In 2016 the commission referred 455 officers suspected of committing crimes to the attorney general for prosecution. That number has since grown to 2,100, according to a member of the commission. And yet only one has been convicted.
“This is so rotten, it is full of pus,” Mr. Rivera said.
Most disturbing, the purge found around 100 police officers and officials who were actual members of the MS-13 gang. Five were high-level officials in charge of whole regions of the country, said Carlos Hernández, who also worked as an adviser to the purge commission.
THIS KIND OF INFILTRATION IS MS-13’S NEW TRADEMARK. The gang has sent its people to school to become lawyers and accountants, to help with money laundering, and doctors, to treat gang members who have been shot. It has sent gang members to the police academy to become cops. “At the bottom and at the top of the police, there are members of MS-13,” said Jaime Varela Lagos, a gang expert who works with A.J.S. A 911 operator and a Supreme Court investigator were found to be undercover gangsters. In some neighborhoods, MS-13 has its own security cameras.
The ultimate goal is to control the police, the courts and Congress.
An official who investigates gangs and asked to remain anonymous told me MS-13 has paid off so many prosecutors, politicians and judges that he has to have three times the evidence to keep its members in jail than he does for 18th Street gangsters. In June 2016, when he took part in an MS-13 bust, he said he found nine bags of cash the gang was preparing to deliver, each individually addressed to legislators, police officers and to the mayor of one of Honduras’s largest cities.
For two years, he searched for an MS-13 leader nicknamed El Pollo. He caught him in November. El Pollo beckoned him over: “I have one million lempiras. Let me go.” The agent said no. He suspects the judge did otherwise. Charged with two murders, El Pollo was free in six days.
I get the chills when I hear Blanca Munguía, who combats corruption at A.J.S., say, “They are growing so fast that soon they will control everything.”
And my heart breaks when I see how people in one neighborhood in this city, Nueva Suyapa, have borne the brunt of all this corruption.
I HAVE BEEN REPORTING IN NUEVA SUYAPA FOR TWO DECADES, and what I have found there is a microcosm of the same kind of corruption that A.J.S. investigates on the national level.
Perched on Tegucigalpa’s eastern edge, Nueva Suyapa used to be a trash dump until people displaced by Hurricane Fifi began settling there in the 1970s. Today some 50,000 bricklayers and tortilla-makers live in humble homes that cling to the verdant hillsides above the gleaming white Basilica of Suyapa, where Hondurans arrive by the thousands to thank the Virgin of Suyapa for a miracle or — perhaps more often — to pray for one.
Residents include Blanca Velazquez, whose diabetic mother almost died from taking ineffective insulin the government supplied, and Mario Rosales, a social worker, who saw a police officer’s patrol car take cash from an MS-13 gangster just last year. At the entrance to a section of Nueva Suyapa called El Infiernito, or Little Hell, Baudilia Amaya lives with four of her five kids in an adobe hut whose walls are about to fall down; they barely step outside for fear of the gangs. She said she is planning to flee to the United States.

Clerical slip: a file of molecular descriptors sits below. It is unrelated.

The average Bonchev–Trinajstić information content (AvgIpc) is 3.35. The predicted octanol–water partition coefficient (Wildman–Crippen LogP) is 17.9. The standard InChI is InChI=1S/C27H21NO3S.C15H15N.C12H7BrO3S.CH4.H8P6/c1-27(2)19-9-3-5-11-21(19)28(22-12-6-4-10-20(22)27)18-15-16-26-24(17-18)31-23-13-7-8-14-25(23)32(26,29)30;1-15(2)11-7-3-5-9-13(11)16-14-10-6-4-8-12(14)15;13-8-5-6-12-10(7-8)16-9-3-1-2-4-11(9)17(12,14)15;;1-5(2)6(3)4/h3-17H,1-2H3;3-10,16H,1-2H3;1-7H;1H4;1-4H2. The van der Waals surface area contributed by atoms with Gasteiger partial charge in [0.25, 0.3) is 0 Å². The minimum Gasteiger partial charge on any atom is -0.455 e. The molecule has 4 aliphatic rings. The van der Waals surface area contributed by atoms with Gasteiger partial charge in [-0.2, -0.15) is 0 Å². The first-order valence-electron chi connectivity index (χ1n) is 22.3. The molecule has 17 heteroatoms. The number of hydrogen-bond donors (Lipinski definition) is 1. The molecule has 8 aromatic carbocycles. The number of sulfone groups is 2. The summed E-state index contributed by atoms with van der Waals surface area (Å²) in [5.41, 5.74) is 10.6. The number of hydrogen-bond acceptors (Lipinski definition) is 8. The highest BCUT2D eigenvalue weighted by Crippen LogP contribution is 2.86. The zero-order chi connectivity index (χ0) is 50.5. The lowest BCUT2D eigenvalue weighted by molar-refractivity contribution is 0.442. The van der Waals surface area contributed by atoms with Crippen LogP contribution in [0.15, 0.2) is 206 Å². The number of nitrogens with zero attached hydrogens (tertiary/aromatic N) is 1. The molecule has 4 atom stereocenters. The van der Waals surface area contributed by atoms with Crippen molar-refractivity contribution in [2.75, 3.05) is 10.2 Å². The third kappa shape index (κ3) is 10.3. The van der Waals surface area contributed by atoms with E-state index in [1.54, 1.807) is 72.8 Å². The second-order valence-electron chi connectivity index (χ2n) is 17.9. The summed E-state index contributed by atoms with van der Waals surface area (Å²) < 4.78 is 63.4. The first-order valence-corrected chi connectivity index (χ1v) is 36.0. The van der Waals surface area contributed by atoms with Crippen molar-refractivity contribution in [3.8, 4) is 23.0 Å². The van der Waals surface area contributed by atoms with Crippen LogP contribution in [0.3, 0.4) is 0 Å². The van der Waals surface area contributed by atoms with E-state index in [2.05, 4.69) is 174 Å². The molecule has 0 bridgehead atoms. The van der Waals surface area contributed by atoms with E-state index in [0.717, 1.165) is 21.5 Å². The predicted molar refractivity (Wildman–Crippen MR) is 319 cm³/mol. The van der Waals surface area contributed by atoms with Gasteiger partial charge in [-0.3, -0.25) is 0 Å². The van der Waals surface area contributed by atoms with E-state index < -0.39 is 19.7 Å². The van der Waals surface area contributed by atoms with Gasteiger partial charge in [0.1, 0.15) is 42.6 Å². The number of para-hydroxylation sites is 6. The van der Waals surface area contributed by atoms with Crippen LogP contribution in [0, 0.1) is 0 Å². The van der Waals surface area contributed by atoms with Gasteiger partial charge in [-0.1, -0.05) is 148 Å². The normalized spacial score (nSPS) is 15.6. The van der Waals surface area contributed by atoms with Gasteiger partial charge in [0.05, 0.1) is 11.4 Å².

Since 2005, gangs have been battling for control. Today 18th Street controls part of the bottom of the hill, MS-13 the vast middle, and 18th Street the top — a neighborhood called Flores de Oriente, the most feared place to go. Living in MS territory is no picnic, but the 18th Street clique here, called Colombian Little Psycho, is particularly violent.
A local activist told me that last year, 18th Street gangsters captured a girl they thought was snitching. They killed her by cutting off her arm piece by piece. They recorded it and shared the video. People are so afraid they don’t even call the gangs by their names, referring instead to “antisocial elements.” It feels like Voldemort — he who shall not be named.
About one in four of all the businesses here pay war taxes, said Yonatan Venegas, who until recently headed a low-interest business loan program. The goal of the program was to create jobs in Nueva Suyapa, where half of those aged 18 to 25 are unemployed. But of 600 businesses Mr. Venegas tracked over the last decade, 150 closed because of the cost of extortion.
Brenda Margarita Raudales Rodríguez, a 34-year-old mother of two, decided to stop making payments to 18th Street. She ran a pulpería — a tiny grocery store — out of her house in Flores de Oriente until an assassin shot her in the face last year. He’d asked for a drink, and she had just returned with his change. Bleeding, she stumbled toward the bedroom, where her 4-year-old daughter was sleeping, but died just shy of reaching the child.
THE DEADLIEST SPOT HERE IS ON THE MAIN ROAD that winds its way to the top of the hill. Two-thirds of the way up lies the neighborhood’s main bus terminal. Buses line the street, waiting to be dispatched. Another stop is for the red three-wheeled motorcycle taxis.